javascript - Creating links without actually putting the whole link in <a> tag


I've been wondering how do other websites do their navigation links. What most beginners like me do is put the whole link inside the tag

<a href="">News</a>

or something like this:

<a href="news.html">News</a>

But I've seen a lot of websites lately that does this:

<a href="/news.html">News</a> 

and then the browser address bar display it like this

First I want to know how do you call this method? and what are the advantages of doing this. and lastly, how does it actually work?.

I want to research about it but I don't know what to type on google. I did try a lot of keywords I could think of that relates to this but nothing comes close to what I'm looking for




There's 4 basic link types:

self-link:href="". This is a short-hand form of "link to yourself". You'll see it used for in-page anchors, such ashref="#top" and the link.

relative:href="news.html". Clicking on this will try to load anews.html page in the SAME directory as the page that the link is contained in, so if you're on, you'll be trying to load

local absolute:href="/news.html". This will try to load anews.html page from the document root of the site. If you're on, you'll be trying to load The leading/ is what makes this a local absolute instead of a relative path.

full absolute:href="". A full-blown url, which can point to a completely different site if need be. It CAN be point to the exact same site you're on, but essentially it's a "go over there, no matter where over there is".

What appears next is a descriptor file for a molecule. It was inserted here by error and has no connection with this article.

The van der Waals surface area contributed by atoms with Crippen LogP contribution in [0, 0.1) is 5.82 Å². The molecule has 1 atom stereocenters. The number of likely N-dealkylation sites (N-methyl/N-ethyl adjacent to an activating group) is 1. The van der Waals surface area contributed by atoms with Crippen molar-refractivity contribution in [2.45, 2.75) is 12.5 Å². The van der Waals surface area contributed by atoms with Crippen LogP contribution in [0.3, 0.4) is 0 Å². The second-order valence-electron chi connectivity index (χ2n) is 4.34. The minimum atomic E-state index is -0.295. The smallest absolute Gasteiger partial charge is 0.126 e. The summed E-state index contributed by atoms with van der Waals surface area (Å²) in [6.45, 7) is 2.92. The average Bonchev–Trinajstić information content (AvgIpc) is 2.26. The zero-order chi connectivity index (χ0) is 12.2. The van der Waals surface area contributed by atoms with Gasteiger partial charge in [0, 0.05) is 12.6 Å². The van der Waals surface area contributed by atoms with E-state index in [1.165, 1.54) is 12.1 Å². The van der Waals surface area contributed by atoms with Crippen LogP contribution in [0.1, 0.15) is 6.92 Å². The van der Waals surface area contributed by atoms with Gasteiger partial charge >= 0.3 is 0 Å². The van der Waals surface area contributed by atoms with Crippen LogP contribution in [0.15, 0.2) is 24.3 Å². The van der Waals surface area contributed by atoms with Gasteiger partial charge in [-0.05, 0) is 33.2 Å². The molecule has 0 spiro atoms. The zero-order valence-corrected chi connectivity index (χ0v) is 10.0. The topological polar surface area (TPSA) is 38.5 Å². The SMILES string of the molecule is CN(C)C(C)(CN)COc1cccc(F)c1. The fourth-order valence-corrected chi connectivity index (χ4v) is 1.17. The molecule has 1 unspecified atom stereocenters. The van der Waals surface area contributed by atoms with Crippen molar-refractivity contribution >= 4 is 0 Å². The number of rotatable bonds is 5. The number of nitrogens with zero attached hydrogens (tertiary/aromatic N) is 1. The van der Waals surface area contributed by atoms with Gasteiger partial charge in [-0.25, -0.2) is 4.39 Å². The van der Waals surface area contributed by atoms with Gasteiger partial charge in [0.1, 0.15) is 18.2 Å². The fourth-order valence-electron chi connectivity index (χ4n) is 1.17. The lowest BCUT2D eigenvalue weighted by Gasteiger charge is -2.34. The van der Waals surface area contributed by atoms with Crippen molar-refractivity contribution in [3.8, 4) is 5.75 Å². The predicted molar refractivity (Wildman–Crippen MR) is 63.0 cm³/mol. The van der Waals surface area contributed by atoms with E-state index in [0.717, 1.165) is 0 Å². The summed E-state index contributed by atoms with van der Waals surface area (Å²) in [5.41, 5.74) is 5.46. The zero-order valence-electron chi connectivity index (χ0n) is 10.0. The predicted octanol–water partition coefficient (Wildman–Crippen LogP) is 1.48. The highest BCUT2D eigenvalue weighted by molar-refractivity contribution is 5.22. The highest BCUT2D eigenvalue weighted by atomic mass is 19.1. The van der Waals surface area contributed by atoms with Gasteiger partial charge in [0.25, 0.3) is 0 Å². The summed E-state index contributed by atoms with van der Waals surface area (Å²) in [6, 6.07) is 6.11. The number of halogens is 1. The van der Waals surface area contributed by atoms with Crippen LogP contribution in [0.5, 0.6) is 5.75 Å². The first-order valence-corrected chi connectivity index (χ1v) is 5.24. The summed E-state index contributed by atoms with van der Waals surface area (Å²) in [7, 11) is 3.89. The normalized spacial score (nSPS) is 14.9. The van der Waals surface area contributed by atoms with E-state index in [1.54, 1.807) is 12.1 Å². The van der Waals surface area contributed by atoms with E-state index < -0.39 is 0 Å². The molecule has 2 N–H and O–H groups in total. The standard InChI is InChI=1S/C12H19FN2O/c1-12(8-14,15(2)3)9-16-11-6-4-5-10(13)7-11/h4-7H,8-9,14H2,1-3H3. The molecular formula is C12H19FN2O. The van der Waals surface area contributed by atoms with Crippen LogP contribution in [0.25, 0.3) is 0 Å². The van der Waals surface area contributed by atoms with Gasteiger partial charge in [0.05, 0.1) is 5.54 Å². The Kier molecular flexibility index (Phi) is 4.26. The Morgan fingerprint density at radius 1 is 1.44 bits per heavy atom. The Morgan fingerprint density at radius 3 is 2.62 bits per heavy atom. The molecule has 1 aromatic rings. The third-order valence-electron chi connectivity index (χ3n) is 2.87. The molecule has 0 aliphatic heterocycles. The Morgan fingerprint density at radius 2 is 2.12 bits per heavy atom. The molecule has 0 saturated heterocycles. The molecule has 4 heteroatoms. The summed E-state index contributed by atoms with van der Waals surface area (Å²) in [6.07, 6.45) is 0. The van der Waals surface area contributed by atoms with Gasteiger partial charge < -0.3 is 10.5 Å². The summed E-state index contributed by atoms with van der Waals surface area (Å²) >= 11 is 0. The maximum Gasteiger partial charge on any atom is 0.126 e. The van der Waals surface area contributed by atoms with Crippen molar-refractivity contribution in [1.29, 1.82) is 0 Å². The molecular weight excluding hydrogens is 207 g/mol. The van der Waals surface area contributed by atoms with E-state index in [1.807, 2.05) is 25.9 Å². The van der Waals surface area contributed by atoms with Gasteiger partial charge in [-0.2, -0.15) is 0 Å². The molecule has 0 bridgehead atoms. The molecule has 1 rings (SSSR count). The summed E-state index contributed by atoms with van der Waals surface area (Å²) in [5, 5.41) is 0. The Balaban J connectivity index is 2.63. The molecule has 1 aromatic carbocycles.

This has to do with HTML, not JavaScript. Your first snippet uses an absolute path. The second two use relative paths. For more information, read this:




The best practice (for me?) is the first one, you need to write all the URL for the most readable code..

The first and the 3rd link are the same if you are on the same domain name..

The 2nd is different, if you are on you'll go to But if you are on you'll be redirected to and not on root directory.

But I don't understand why you talk about /news/ directory ?




Relative URL's will probably get you some results.

  • news.html will navigate relative to your current location
  • /news.html will navigate relative to the root domain name

For example if your current location is :

href="news.html" will get you to


href="/news.html" will get you to

See also

People are also looking for solutions to the problem: php - How can I add rows to this HTML table dynamically...?


Didn't find the answer?

Our community is visited by hundreds of web development professionals every day. Ask your question and get a quick answer for free.

Ask a Question

Write quick answer

Do you know the answer to this question? Write a quick response to it. With your help, we will make our community stronger.

Similar questions

Find the answer in similar questions on our website.